• I always have a good laugh when I read yet another senseless rant-post that achieves absolute squat in making any convincing argument:

      “I guess we’re supposed to be grateful if a rapist ties us up and says ‘I’m gonna rape you but I’ll do it as quickly and painlessly as possible, provided you comply with my demands and cooperate.'”

  3. If it’s anything similar to Washington state, that entire operation is run by a private contractor that gets paid a flat fee per car. Their profitability depends on being fast and efficient.

    The HI state annual “inspection” is a joke. Every week I see cars with no brake lights, completely busted windshields, bald tires, etc. I think a lot of people have their “cuz” at a garage give them a sticker and never actually get checked. Great idea in theory, not very effective in actuality.

  4. I have some experience with life in both Hawaii and Oregon.

    In my mind, Oregon is run like Germany, and I mean that in a complimentary way: In the public sphere, everything works, everything is clean, people are invariably polite, conscientious and efficient.

    Hawaii, on the other hand … well, Hawaii is more like Bangladesh or Uzbekistan.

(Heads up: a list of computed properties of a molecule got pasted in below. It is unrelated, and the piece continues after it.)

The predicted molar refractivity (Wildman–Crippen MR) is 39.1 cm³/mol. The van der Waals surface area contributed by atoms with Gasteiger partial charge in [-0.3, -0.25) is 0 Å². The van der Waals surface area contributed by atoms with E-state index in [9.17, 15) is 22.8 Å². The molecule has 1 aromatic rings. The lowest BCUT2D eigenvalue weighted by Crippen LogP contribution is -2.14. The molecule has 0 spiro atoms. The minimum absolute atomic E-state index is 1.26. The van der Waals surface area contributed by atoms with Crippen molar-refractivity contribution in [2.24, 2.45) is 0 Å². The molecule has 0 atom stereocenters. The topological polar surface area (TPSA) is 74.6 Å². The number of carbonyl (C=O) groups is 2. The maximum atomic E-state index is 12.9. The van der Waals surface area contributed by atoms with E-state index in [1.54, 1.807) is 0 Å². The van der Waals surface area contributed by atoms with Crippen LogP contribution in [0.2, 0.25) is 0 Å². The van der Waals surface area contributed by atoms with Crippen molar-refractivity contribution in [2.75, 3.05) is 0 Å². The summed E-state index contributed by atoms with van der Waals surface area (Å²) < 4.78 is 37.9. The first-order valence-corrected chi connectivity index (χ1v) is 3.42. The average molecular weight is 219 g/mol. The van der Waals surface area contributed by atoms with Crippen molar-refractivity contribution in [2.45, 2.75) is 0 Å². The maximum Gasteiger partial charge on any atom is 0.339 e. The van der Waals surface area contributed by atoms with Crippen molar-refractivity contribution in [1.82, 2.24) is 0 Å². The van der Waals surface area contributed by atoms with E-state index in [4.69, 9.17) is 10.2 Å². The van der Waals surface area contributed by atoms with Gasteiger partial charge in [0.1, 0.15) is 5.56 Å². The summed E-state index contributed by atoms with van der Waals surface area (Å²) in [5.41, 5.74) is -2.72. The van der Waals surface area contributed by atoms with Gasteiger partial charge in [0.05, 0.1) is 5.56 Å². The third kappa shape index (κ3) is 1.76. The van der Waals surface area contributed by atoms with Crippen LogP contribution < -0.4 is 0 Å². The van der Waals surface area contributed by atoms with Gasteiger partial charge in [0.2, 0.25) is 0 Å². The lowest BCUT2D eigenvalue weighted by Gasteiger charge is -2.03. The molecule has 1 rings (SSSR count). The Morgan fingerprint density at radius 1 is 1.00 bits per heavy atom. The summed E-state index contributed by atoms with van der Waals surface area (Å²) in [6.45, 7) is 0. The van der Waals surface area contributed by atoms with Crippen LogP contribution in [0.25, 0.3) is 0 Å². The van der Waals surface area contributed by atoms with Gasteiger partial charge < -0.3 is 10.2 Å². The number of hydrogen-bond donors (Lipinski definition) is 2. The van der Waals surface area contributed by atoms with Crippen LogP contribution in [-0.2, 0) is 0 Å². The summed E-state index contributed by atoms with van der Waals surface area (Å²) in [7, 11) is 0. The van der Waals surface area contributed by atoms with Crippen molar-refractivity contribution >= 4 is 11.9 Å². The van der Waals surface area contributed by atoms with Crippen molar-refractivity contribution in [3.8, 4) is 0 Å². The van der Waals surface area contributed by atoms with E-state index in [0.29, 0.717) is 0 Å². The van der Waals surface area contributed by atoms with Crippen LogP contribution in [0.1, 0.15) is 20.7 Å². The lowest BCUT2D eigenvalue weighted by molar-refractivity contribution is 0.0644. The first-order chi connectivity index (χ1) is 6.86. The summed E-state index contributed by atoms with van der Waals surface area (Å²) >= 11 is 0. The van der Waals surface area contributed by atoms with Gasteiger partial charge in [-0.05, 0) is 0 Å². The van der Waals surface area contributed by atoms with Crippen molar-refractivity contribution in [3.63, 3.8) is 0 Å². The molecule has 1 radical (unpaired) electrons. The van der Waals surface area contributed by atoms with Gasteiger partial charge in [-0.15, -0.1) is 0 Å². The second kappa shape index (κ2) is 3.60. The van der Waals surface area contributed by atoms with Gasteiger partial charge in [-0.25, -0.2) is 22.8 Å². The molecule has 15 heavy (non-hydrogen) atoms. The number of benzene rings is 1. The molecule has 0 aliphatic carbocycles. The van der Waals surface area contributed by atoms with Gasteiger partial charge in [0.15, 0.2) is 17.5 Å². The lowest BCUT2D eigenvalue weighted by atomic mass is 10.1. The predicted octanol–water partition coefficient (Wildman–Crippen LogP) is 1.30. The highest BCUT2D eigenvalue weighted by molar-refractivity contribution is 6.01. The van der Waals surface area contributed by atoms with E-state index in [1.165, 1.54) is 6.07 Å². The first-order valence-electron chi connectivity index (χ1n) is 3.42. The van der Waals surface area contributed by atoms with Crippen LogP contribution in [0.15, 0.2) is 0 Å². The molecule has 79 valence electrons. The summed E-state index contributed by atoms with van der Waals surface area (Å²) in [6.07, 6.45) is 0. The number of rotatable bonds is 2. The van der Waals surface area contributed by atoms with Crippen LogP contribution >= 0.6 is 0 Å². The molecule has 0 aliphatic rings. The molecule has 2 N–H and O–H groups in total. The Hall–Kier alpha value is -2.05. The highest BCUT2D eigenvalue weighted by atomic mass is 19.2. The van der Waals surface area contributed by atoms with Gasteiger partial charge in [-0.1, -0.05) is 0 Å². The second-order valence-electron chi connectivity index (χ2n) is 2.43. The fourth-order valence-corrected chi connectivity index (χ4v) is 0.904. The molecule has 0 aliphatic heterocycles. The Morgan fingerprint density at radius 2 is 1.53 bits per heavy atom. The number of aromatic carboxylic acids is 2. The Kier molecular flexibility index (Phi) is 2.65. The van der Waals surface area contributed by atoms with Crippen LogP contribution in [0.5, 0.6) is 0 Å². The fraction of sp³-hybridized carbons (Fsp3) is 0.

5. compare and decide

    Here is a “State Management Report Card for 2008” from Pew Charitable Trust’s Government Performance Project.

    Both Hawaii and Oregon get a cumulative grade of C+.

    For Hawaii, on page 49, hiring is listed as a strength. Weaknesses are long-term outlook, strategic workplace planning, capital planning, maintenance, strategic direction, budgeting for performance, managing for performance, and online services & information. That’s one strength and eight weaknesses.

    For Oregon, on page 80, intergovernmental coordination and budgeting for performance are listed as strengths. Weaknesses are strategic workforce planning, maintenance and performance auditing & evaluation. That’s two strengths and three weaknesses.

    Utah gets and A-. On page 88 it has 17 strengths and no weaknesses listed.

    Virginia also gets and A-. On page 90 it has 12 strengths and no weaknesses listed.

    Washington state gets an A- as well. On page 92 it has 12 strengths and no weaknesses.

    At the other end of the spectrum, Rhode Island gets a C-. On page 82 it has one strength and 12 weaknesses listed. No other state gets a C- or worse.

    A website calling itself 247WallStreet has an 2010 article “The Best and Worst Run States In America: A Survey of All Fifty”.

    It is noted that in 2010, both Hawaii and Oregon had a Standard and Poor’s credit rating of AA, with a ranking of 26; a total of 18 states had this same rating and ranking. At the high end, a total of 11 states had a AAA rating with a ranking of 1. At the opposite end of the ranking, California alone had a pathetic A- rating and ranking of 50 (although Illinois has a sad A+, at 49).

    Surprisingly, Hawaii scores high, at number ten in this site’s estimation. Oregon comes in at number 27.

    On the whole, judging from these two sources, Hawaii and Oregon should not be compared to one another as night and day. They both seem like rather average, middling, mediocre states, neither excellent nor terrible.

    As they say, “six of one, half a dozen of the other.”